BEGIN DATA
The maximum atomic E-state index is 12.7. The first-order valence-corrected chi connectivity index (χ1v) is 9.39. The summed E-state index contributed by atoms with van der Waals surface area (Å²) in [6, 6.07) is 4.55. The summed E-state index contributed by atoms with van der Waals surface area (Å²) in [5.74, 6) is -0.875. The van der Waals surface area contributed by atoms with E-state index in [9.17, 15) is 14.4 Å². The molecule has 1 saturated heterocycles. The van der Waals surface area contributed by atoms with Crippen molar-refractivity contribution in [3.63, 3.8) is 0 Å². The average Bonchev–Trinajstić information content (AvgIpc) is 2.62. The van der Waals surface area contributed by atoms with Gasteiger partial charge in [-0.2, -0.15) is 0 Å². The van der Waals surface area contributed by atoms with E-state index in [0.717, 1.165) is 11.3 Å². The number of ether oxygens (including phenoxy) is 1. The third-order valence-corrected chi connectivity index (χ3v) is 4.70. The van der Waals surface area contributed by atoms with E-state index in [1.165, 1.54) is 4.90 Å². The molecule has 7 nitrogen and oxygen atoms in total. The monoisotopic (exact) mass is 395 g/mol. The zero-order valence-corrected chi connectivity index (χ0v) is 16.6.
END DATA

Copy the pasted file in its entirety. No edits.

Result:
The maximum atomic E-state index is 12.7. The first-order valence-corrected chi connectivity index (χ1v) is 9.39. The summed E-state index contributed by atoms with van der Waals surface area (Å²) in [6, 6.07) is 4.55. The summed E-state index contributed by atoms with van der Waals surface area (Å²) in [5.74, 6) is -0.875. The van der Waals surface area contributed by atoms with E-state index in [9.17, 15) is 14.4 Å². The molecule has 1 saturated heterocycles. The van der Waals surface area contributed by atoms with Crippen molar-refractivity contribution in [3.63, 3.8) is 0 Å². The average Bonchev–Trinajstić information content (AvgIpc) is 2.62. The van der Waals surface area contributed by atoms with Gasteiger partial charge in [-0.2, -0.15) is 0 Å². The van der Waals surface area contributed by atoms with E-state index in [0.717, 1.165) is 11.3 Å². The number of ether oxygens (including phenoxy) is 1. The third-order valence-corrected chi connectivity index (χ3v) is 4.70. The van der Waals surface area contributed by atoms with E-state index in [1.165, 1.54) is 4.90 Å². The molecule has 7 nitrogen and oxygen atoms in total. The monoisotopic (exact) mass is 395 g/mol. The zero-order valence-corrected chi connectivity index (χ0v) is 16.6.